The Ashes: Mike Hussey feels for stumbling Aussies
Hussey, who ended a 79-Test career with his retirement in January, said he was confident new coach Darren Lehmann could turn the team's fortunes around.
Former Australian batsman Mike Hussey said on Tuesday he felt for the national team as it enters the third Ashes Test winless, acknowledging two losses would have left a "horrible feeling".
Michael Clarke's men go into the third Test at Old Trafford on Thursday having lost the first two games of the series.
The second loss at Lord's -- by a massive 347 runs -- was Australia's sixth successive Test defeat after a whitewash in a four-Test series in India earlier this year. It is their worst run of results since 1984.
"I feel for the guys," Hussey told reporters in Melbourne.
"I've certainly been in that situation as well where we haven't been playing that well and losing games, and it's a horrible feeling in the dressing room.
"I've been in touch with a few of the guys through text messaging. I know they're very proud to be wearing the baggy green cap and I'm sure we'll see a revival in the last few Test matches."
Hussey, who ended a 79-Test career with his retirement in January, said he was confident new coach Darren Lehmann could turn the team's fortunes around despite the class England have shown on the field.
"They've got seasoned, hardened players who've been there and done it for a long period of time and know what they have to do," Hussey said of the England team.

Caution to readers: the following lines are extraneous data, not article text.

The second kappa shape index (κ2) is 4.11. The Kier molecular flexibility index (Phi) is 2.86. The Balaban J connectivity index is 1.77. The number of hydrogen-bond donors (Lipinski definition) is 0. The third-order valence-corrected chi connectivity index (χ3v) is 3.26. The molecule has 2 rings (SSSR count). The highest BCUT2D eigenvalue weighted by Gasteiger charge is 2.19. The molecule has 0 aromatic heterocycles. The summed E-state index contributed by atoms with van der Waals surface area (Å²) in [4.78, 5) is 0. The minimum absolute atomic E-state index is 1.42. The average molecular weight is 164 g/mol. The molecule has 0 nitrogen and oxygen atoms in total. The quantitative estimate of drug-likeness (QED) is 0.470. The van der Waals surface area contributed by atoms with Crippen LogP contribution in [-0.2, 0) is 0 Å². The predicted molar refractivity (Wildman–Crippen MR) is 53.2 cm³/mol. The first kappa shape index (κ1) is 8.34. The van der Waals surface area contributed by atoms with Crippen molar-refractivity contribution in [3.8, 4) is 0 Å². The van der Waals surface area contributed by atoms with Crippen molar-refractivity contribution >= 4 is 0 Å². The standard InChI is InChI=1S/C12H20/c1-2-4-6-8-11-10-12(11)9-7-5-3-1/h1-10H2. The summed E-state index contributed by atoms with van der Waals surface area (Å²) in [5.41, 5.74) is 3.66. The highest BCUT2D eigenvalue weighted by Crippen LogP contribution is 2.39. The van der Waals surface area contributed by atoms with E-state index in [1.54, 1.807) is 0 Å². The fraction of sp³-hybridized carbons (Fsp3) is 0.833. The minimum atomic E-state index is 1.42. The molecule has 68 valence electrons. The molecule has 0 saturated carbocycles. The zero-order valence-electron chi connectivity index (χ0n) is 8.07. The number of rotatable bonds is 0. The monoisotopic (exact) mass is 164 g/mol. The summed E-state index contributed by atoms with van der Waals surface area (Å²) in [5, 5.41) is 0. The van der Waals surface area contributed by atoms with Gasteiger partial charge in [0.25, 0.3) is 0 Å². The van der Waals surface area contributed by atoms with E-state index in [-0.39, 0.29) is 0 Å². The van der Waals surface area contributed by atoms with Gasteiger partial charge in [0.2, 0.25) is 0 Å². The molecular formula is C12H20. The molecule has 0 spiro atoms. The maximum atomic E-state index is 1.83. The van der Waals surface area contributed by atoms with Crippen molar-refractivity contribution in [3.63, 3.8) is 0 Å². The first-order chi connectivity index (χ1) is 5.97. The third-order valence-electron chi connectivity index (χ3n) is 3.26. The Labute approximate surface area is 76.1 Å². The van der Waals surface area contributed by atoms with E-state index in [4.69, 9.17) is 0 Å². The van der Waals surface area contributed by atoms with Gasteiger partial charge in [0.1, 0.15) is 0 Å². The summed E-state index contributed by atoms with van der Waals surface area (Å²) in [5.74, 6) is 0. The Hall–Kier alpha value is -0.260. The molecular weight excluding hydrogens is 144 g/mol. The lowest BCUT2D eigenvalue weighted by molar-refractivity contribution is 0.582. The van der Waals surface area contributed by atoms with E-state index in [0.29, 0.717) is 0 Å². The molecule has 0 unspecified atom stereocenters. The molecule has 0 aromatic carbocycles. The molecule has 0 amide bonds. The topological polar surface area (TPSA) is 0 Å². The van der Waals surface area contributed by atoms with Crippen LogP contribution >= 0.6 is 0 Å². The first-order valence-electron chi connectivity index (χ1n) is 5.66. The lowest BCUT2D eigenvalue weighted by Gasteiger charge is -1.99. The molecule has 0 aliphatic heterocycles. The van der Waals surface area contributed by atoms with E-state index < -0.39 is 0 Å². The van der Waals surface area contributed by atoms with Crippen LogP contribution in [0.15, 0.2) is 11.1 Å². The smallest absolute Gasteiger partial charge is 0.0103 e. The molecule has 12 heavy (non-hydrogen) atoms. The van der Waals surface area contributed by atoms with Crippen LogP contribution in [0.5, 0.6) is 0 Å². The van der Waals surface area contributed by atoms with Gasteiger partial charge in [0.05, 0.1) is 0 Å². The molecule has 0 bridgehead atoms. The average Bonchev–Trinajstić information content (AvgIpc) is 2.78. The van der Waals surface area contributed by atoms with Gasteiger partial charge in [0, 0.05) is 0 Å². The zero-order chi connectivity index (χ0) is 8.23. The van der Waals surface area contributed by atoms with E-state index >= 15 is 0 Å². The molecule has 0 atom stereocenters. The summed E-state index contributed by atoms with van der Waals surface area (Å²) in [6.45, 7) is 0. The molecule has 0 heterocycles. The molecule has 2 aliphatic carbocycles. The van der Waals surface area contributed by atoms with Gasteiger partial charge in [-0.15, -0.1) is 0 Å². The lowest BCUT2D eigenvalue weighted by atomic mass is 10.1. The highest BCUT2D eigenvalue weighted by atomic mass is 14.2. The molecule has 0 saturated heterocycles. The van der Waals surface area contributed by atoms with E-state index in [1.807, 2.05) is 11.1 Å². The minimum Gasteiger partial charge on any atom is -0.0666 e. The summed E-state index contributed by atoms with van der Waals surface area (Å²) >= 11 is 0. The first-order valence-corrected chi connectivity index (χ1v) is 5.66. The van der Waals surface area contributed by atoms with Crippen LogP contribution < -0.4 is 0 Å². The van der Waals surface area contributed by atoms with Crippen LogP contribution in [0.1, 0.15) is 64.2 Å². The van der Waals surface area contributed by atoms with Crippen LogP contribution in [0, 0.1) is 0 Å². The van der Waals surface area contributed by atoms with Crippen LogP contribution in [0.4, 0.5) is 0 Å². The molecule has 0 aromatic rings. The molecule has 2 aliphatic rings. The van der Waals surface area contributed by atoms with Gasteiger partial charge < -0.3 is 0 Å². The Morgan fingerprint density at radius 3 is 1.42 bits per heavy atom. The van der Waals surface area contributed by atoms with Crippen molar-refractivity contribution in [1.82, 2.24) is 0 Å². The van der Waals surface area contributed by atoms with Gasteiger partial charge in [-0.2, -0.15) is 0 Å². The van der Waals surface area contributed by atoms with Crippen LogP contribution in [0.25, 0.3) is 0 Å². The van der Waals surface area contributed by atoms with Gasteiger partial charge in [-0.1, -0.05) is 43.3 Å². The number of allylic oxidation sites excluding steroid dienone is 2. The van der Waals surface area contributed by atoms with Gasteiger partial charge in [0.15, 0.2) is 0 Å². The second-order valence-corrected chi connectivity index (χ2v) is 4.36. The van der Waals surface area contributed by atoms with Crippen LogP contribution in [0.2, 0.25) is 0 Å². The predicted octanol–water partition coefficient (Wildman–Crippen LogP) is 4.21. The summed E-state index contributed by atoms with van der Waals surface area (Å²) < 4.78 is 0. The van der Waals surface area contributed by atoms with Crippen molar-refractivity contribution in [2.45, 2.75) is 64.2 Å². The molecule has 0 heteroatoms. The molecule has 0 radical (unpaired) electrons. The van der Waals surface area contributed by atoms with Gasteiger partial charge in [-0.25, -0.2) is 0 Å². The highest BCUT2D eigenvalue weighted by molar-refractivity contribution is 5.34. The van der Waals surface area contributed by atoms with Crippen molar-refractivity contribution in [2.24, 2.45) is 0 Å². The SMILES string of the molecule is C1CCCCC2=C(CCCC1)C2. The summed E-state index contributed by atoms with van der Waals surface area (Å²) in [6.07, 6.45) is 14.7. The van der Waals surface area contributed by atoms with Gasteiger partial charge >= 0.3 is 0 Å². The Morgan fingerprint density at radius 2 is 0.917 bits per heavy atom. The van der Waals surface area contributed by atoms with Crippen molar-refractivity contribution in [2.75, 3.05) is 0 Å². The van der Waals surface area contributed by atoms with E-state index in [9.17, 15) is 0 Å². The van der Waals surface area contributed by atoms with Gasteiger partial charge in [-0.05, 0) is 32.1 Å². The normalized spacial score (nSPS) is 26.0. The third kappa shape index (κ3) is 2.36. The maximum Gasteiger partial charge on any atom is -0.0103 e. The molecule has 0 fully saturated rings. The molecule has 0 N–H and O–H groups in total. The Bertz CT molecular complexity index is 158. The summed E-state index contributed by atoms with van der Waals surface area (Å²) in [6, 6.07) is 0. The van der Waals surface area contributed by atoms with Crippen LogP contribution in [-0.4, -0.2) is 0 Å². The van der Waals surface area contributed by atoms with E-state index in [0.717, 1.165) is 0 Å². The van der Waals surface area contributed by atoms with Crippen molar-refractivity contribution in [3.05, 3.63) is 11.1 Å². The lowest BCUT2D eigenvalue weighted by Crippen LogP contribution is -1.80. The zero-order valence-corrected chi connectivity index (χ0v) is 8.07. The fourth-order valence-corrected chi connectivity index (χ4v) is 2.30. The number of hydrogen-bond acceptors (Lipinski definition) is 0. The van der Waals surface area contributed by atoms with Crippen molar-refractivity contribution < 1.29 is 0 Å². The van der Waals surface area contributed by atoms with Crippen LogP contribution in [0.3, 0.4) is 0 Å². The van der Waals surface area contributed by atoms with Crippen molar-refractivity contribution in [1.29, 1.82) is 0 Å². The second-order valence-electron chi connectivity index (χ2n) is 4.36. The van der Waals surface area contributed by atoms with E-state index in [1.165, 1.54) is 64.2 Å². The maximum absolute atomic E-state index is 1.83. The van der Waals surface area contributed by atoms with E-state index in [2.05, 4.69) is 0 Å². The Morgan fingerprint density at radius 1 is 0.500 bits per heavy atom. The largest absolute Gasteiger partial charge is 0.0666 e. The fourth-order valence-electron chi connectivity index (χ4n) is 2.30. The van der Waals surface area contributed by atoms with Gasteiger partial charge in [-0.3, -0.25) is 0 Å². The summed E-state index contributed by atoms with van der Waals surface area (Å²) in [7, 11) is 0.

"And they're prepared to be patient and disciplined for long, long periods of time."
Hussey, who had to wait until he was 30 to make his Test debut, said selectors needed to show faith in the current Australian team which is rebuilding after a string of retirements in recent years, including his own and that of Ricky Ponting.
"It's never easy to get in the Australian team. They're all very fine players," Hussey said.
"We need to show faith in these guys and keep believing in them."
Hussey said Lehmann would take the pressure off the players and allow them to play their own style of game.
"That gives you a chance of playing your best cricket, when you're relaxed and not having all these thoughts and doubts and stresses and pressures on your mind," he said.
Former wicketkeeper Adam Gilchrist backed the assessment, saying the Australian team didn't lack talent or skill, but needed a confidence boost.
"I think the guys are down and out after the previous Test match," Gilchrist told the Australian Broadcasting Corporation. "But I do think Darren Lehmann in charge will help bring that group together. I think Darren de-stresses players."
"They've just got to get into this next Test match."
Australia will be unable to regain the Ashes if they fail to win at Old Trafford.